Looking at the list of launch titles, the Wii will still have some of the same intense and violent shoot-everything-that-moves games typical of the Xbox 360 and Playstation 3, like Call of Duty 3 and Red Steel. But there are also titles like WarioWare and WiiSports, the latter of which will come packed with the system, are stripped down, uncomplicated games meant for short easy spurts of zen-like gaming.


This comes as good news to the average gamer, who is now, according to recent statistics from the Entertainment Software Association, 33 years old—an age at which full time jobs and family take precedence over beating the last boss in Metal Gear. Many of today’s games are obscenely long and complex. The average gamer may never reach the end of Grand Theft Auto or Elder Scrolls: Oblivion, but does have 15 minutes to play a game of Tetris.


What really sets the Wii apart from the Big 2 though is the controller, something that has historically evolved little, considering it’s been two decades since the original NES gamepad.  Instead of slamming on a set of static buttons, Wii users will be waving, thrusting, and swinging with the motion-sensored “Wii-mote”, which looks akin to a television remote. Nintendo thinks it is more intuitive for gamers yank a controller towards their body to simulate pulling a fish out of water while fishing, or swinging a controller like a tennis racket in a tennis game instead of pushing a B button to simulate the same thing.  This control scheme may not always work well in practice, but it will undoubtedly cause programmers to be more creative and have to think of brand new gameplay paradigms other than settling for the sequelitis and unoriginal established genre titles that plague the surprisingly conservative video game universe.


The Wii will also feature basic multimedia capabilities such as web-browsing via its Opera Browser (which will unfortunately cost extra), photo editing, news updates, even a weather channel, though this seems like the part of the Wii that is most unnecessary. Past failed devices like WebTV are evidence that people don’t really care about web browsing on their TV.


Critics have called the Wii gimmicky, which is probably a true statement. And considering Nintendo finished a distant third in the most recent generation of the console competition, it would be easy to write off the Wii as a last-gasp desperation measure for a company still pining for the glory days of the ‘80s.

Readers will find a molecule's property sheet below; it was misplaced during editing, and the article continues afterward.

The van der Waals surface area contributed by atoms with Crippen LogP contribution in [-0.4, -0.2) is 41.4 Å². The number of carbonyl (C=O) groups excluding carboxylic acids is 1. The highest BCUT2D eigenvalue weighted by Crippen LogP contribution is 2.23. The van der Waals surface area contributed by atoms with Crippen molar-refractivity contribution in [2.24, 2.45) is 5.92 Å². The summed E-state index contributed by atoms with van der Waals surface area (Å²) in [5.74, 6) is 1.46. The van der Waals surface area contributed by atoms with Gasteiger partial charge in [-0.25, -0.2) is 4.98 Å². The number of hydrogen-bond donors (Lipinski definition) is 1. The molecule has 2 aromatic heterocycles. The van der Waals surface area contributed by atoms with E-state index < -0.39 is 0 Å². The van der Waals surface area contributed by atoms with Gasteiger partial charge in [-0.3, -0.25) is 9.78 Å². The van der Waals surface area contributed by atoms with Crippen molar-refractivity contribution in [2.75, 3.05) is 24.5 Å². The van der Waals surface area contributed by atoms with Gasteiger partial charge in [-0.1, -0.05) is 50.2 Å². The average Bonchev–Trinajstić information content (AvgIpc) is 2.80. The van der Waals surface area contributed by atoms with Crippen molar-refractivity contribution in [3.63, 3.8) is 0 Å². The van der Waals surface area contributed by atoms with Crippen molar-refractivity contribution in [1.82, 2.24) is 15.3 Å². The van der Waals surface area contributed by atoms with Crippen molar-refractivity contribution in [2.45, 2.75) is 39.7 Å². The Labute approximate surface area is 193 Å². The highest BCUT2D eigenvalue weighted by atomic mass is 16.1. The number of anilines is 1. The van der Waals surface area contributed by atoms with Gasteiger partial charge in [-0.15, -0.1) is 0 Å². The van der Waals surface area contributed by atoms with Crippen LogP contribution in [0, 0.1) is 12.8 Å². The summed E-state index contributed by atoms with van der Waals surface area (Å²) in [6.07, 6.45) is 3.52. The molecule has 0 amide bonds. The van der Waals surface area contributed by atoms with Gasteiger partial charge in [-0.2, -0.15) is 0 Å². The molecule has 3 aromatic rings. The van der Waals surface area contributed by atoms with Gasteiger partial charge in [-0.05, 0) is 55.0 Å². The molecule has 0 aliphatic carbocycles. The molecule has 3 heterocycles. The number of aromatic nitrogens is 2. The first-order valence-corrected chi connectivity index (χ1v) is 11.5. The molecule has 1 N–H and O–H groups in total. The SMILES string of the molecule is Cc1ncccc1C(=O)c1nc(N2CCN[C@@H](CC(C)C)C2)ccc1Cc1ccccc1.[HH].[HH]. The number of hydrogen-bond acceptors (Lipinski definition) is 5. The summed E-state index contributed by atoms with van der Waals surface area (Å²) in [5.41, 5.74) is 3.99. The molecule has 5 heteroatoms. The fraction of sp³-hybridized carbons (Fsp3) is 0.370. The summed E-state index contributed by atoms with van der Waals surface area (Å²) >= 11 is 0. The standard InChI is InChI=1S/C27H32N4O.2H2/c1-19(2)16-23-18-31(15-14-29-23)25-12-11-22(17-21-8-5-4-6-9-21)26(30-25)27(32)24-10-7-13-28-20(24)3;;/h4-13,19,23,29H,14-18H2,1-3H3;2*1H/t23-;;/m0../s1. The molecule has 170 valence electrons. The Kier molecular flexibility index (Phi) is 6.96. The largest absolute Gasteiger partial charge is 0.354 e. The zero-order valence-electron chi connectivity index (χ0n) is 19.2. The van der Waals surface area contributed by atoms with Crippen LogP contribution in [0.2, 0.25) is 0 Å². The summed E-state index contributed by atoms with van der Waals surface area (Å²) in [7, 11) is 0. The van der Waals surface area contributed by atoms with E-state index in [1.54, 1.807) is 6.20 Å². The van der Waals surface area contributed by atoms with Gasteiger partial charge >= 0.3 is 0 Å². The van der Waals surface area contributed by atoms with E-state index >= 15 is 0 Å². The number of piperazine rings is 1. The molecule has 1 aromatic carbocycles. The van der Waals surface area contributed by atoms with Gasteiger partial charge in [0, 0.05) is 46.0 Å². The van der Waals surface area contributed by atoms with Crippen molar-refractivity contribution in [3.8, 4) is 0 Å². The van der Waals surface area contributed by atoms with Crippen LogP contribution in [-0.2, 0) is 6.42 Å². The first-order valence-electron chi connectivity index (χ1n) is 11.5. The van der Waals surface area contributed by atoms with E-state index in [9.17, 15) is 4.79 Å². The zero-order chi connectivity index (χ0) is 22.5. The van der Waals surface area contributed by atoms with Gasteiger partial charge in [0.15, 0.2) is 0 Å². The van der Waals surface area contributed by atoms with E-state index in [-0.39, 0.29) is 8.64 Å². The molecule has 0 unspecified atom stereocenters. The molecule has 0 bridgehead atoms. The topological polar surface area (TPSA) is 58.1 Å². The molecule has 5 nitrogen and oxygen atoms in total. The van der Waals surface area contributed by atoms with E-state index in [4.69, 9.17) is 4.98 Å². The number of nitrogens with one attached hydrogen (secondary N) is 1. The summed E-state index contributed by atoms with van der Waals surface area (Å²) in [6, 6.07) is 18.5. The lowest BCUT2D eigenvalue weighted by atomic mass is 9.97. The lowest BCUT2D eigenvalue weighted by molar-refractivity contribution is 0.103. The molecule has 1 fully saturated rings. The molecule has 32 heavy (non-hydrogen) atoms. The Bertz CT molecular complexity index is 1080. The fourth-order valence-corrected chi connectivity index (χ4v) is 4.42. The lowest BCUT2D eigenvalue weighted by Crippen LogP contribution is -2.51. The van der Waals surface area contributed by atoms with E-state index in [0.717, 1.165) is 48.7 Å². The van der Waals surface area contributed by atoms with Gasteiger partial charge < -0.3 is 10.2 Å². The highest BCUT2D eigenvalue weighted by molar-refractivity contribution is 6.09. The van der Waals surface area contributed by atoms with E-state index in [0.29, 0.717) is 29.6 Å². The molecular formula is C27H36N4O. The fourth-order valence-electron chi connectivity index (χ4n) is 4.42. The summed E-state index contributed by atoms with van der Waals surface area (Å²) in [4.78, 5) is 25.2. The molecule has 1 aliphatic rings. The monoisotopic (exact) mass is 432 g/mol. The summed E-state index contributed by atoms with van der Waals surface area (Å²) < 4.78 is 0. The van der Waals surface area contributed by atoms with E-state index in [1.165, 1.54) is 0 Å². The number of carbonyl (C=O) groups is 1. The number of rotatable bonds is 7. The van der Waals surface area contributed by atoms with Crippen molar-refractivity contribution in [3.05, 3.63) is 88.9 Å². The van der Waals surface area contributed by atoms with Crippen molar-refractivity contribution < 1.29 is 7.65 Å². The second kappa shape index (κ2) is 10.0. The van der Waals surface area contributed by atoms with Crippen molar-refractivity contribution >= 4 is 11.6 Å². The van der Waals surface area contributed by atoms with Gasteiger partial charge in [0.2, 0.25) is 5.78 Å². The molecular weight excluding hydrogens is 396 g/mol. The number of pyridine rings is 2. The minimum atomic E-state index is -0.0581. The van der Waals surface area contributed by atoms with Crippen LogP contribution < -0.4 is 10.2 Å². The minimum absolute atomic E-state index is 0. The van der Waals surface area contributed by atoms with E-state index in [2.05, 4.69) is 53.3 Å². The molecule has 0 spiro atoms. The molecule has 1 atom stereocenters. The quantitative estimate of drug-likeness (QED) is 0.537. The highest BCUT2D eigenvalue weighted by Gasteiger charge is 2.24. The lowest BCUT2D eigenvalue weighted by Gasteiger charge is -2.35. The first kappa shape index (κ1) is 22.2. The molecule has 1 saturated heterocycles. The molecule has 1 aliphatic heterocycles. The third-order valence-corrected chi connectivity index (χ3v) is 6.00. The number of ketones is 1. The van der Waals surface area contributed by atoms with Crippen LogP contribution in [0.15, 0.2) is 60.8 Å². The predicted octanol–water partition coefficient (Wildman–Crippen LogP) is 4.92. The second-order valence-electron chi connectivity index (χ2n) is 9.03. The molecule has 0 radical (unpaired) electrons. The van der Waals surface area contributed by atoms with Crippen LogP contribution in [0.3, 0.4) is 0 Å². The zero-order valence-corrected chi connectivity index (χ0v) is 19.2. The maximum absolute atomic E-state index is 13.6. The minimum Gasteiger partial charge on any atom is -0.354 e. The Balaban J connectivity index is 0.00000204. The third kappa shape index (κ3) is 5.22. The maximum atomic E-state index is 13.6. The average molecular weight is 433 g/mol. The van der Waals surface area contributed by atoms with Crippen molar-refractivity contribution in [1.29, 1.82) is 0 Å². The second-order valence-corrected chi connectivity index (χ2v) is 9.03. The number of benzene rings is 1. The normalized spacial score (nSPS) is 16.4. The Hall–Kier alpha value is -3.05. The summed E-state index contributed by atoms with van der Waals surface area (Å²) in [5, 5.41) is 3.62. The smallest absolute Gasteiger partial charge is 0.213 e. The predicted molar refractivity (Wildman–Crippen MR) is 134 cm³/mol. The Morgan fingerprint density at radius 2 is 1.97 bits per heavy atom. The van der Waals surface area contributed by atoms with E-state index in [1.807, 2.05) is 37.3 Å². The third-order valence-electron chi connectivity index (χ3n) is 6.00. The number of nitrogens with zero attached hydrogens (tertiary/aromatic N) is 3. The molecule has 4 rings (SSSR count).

Well, easy that is, if you don’t consider the funny thing that has happened in the portable market. Destroying its modest expectations, the budget-priced, dual-screened Nintendo DS has outsold the sleek high-powered Sony PSP by a high margin since the second half of 2005. The DS’s unique features and game titles like Brain Age, which analysts say have reached new demographics such as women and people over 30, has won out over Sony’s portable system which has disappointingly relied mostly on PS2 ports.


Could the awkwardly named, charming, but flawed little Console That Could do the same and outsell the Playstation 3 and Xbox 360? It’s doubtful, but possible. Many consumers will likely either be loyal to their name brands, or will be more interested in higher quality graphics and better technology than the unique gameplay the Wii has to offer. In the end, it’s not up to Wii.  It’s up to us.

Ryan Smith is a writer/journalist who recently moved back to Illinois after living in Missouri and Los Angeles for the past decade. A Land of Lincoln (Springfield, IL) native, Ryan won several local and state journalism awards in his five years as a news reporter in central Missouri. His freelance work has appeared in publications such as Relevant Magazine, Vox, and Escape. Ryan has penned multimedia reviews and features for PopMatters since 2005.